[The final post in the series Smiling Kodiak to the Rescue]
It was my last full day in Vietnam — the first of May, International Labour Day, or May Day. It is a holiday of significance in socialist nations, and Vietnam is no exception. At six o’clock in the morning we set out for our morning constitutional around Hoan Kiem Lake. The crowds exercising around the lake had grown even bigger, the activities supplemented by a half dozen badminton games being played with real zeal.
As you would expect on a holiday honouring the worker, most businesses had closed for the day, although most retail shops were open with slightly reduced hours. We were in the market for propaganda posters, having started a small collection with some fine specimens purchased in Shanghai a few years back. Continue reading 14. Southeast Asian Rescue
Raised in the sixties, it was made clear to me that Hanoi was the bad guys, the commies, the aggressors, the domineers of the domino theory, the red menace, the yellow hordes, green with envy, blind to liberty, truth, justice and the American way. While I was years too young for the draft, the war and the draft were very much a threat to my older siblings. As with many other political and economic issues of the day, at a young age I was required to form an opinion on the matter. Mine was, “What on Earth are we doing there?”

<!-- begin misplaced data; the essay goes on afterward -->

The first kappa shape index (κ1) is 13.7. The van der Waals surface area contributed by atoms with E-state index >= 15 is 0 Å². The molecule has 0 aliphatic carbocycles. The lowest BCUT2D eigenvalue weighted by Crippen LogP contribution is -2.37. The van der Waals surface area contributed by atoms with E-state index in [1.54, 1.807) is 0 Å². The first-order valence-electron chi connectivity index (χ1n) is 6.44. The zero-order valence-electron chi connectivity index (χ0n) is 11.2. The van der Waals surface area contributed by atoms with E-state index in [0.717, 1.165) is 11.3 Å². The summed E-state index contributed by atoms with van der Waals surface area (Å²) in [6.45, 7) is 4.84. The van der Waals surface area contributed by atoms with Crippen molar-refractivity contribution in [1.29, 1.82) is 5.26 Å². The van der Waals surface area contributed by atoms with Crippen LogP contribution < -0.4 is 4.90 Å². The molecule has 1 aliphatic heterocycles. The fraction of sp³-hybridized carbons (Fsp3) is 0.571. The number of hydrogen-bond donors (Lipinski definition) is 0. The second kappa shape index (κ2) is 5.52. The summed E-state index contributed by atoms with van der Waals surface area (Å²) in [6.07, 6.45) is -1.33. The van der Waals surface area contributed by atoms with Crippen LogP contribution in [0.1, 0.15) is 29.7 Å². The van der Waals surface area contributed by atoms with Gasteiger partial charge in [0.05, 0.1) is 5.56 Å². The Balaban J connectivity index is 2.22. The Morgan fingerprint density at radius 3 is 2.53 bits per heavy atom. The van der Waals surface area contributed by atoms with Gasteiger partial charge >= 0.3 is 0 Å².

The train from Huế reached the outskirts of Hanoi with the pre-dawn first light. Overnight only one strange man tried to enter our cabin (drat). He was foiled from proceeding past our faulty door lock by the plastic shopping bag I had rigged to create a racket in just such an eventuality. I said a quizzical “Hallo?” to the saggy-faced middle-aged man I saw through the crack. He looked shocked and angry to find me in his bed, then realised his mistake with a grunt and closed the door.
Continue reading 13. An Hanoi-ing Experience
When disaster strikes, start looking for bargains.
Mere hours after the second plane crashed into the World Trade Center, Frank was planning a visit to Manhattan. A week after the 2002 Bali bombing, our holiday in Sanur was booked. A month after George Bush The Lesser invaded Iraq, I was flying over Persia.
Callous? Insensitive? Reckless? Perhaps.
Compassionate? Thoughtful? Courageous? Maybe.
Smart? No doubt about it.
In October 2001, no one in New York City suggested our attendance was insensitive. The beleaguered restauranteurs of lower Manhattan were particularly glad to see us in their near silent bistros. Moreover, the events of 9/11 went a long way to shatter the hardened façade of New Yorkers, offering a rare glimpse of their humanity, humility, and vulnerability.
Continue reading 01. To The Rescue